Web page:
Capacitative or edge to edge glass touch screen monitor for Mac?
October 7, 2014 1:50 PM   Subscribe

I'm looking for a standard size (22" or so) capacitive or edge-to-edge glass (LED) touch screen monitor for use with a Macbook. This is hard to find, apparently. More details on why inside.

So far I've found a BUNCH of perfectly suitable monitors, but none of them will work with Macs without expensive third-party drivers. (I'm looking at you, Dell). Can you recommend something to me that will work out of the box with a Macbook?

Ideally, it would have a standard monitor mount and all the proper ports. It's important that the "feel" of the touch screen is similar to that of an iPad or iPhone. Doesn't necessarily have to be capacitive, but should be glass and only require the touch and not a PRESS like some (perhaps older ones) do. It's, you know, for kids!

Thank you!
posted by ancient star to Computers & Internet (8 answers total)
 
Can you bootcamp your Macbook into Windows 8.1?

Because that would be the easiest way to do it, by far.

Until Apple puts touchscreen support into OSX your options will be limited there.
posted by Oktober at 2:39 PM on October 7, 2014 [1 favorite]


Last I heard, OS X does not have touch screen capabilities built in. You may want to confirm that before you spend any more time on this.
posted by dfriedman at 3:43 PM on October 7, 2014


Vendors, Microsoft included, have been de-emphasizing the desktop touch screen interface. It is inconvenient and and uncomfortable to keep extending your arm all of the way out to press or swipe on the screen. Working with a touch screen tablet or phone in your hand is one thing, but a 22 inch or larger monitor will likely be on a desk. Search the internet for Gorilla Arm Syndrome.

Yes, you probably can find a screen that will work. But, will you or the kids actually want to use it once the novelty wears off?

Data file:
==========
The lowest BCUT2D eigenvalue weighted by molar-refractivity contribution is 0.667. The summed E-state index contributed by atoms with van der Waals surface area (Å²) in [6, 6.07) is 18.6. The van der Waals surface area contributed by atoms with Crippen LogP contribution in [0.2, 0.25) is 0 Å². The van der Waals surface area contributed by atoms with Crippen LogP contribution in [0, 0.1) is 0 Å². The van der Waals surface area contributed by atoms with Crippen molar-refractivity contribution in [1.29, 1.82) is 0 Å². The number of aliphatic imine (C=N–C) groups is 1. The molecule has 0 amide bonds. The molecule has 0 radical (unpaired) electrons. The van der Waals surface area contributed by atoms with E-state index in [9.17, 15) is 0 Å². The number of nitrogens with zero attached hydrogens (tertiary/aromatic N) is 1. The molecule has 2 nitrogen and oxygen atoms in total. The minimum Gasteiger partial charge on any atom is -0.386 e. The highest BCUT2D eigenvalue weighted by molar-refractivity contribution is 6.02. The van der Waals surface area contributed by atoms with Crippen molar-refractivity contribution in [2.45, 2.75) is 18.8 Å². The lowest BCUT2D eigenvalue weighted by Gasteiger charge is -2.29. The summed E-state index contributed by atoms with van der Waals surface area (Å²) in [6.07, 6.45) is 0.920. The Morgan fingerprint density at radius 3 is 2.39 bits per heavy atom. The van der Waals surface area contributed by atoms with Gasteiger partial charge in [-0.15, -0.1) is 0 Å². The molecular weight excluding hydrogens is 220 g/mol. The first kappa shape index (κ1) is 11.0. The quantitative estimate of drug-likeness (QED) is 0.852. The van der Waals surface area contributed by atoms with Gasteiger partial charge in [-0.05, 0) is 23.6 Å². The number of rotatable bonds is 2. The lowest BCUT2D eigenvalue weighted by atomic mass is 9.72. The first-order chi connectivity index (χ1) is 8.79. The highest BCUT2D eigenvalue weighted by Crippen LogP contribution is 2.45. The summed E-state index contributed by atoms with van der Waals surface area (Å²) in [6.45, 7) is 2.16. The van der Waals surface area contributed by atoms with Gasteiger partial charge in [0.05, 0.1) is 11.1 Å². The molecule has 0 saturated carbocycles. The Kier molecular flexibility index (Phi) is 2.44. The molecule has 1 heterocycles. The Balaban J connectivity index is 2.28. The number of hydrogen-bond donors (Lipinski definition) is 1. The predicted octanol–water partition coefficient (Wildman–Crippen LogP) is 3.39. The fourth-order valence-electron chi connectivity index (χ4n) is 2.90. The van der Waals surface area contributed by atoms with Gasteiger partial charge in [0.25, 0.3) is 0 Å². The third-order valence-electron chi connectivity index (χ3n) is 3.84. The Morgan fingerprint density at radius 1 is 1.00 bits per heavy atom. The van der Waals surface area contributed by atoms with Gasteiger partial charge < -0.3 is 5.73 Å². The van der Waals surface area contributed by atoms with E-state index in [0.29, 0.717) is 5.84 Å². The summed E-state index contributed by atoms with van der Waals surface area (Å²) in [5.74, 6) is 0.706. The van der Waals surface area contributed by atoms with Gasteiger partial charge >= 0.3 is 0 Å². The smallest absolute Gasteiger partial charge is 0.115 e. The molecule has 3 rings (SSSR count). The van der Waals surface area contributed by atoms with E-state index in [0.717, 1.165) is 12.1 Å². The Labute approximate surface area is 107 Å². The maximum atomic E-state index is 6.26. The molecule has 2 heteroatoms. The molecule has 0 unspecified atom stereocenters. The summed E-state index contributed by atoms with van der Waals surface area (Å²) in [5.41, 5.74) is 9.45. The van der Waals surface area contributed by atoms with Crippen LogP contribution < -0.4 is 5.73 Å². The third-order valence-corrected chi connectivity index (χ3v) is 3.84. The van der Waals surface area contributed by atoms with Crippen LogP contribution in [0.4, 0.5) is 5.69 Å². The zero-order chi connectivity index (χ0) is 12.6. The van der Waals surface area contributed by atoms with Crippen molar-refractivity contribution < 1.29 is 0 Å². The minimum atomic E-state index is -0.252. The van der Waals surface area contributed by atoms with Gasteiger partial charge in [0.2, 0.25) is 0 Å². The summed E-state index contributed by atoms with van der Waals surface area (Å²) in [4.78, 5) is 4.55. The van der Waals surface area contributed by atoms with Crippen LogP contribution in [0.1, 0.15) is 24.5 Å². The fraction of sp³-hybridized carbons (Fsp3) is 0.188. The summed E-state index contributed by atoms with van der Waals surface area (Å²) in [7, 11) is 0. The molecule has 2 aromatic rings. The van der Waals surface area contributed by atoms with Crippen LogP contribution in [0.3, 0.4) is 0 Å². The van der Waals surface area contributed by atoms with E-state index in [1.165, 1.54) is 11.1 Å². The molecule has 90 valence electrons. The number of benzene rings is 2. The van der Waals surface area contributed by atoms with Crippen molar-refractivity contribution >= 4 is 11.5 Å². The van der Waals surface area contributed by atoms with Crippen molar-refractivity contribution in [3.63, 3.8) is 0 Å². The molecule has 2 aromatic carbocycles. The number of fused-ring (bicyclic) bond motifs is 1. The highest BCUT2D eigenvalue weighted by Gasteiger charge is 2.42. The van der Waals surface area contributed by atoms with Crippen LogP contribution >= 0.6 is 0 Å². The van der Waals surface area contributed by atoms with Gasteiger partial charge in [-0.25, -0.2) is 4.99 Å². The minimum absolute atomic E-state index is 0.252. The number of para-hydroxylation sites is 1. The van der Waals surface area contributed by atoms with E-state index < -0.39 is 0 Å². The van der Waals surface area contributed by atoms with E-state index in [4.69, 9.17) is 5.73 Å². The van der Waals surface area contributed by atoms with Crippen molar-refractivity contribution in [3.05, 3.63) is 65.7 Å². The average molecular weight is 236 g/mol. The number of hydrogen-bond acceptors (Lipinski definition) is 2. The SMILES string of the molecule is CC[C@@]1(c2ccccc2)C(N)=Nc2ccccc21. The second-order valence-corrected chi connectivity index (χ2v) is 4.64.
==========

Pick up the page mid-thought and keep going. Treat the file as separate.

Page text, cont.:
A tablet app as an extension of a desktop app seems to avoid many of the desktop touch screen issues. Perhaps there is a Mac app + iPad app combo that will work for you.
posted by Leenie at 4:45 PM on October 7, 2014


This is for experimental purposes. We run one-time touch screen based experiments in my research lab, so I don't think "Gorilla Arm Syndrome" will be an issue. Let's stick to answering the question, please.
posted by ancient star at 5:52 PM on October 7, 2014


I'm not sure how expensive the drivers are you're seeing to go with the cheap Dell monitor, so I can't say that this would be a good deal, but Planar has a 22" monitor with 10-point capacitive multi touch screen and claims MacOS compatibility.
posted by tomierna at 6:51 PM on October 7, 2014


Here's a little more information from the Apple support forums. In particular, here's someone asking about a slightly different Planar model. Note that they did ultimately have to buy the TouchBase drivers.
posted by dorque at 7:03 PM on October 7, 2014


i looked into a few ones i knew of from doing POS work, and all of them didn't have drivers newer than like... osx 10.5, and didn't support capacitive or multitouch on osx.

i think you might be ahead buying a cheap monitor and a windows system for this unless your applications absolutely have to be on OSX.

You're basically asking a "i need a really really long van i can fit this long thing in" question, when the answer might just be to get a normal sized van, and assemble what was too long in a different way.

Some things are just really expensive or finnicky to do with a mac, to the point that it's cheaper in time/money/supporting hardware/etc to just buy a very cheap, or a used/refurbished windows machine and do it the "standard "way. I guess $171 for those drivers isn't awful, but it's borderline if your software is already portable and platform independent, or reasonably could be.
posted by emptythought at 9:38 PM on October 7, 2014 [2 favorites]


Again, $171 for a driver is more than the ~90 it'll cost you to buy an OEM copy of Windows 8.1 that you can then install on your Mac.
posted by Oktober at 9:59 AM on October 8, 2014


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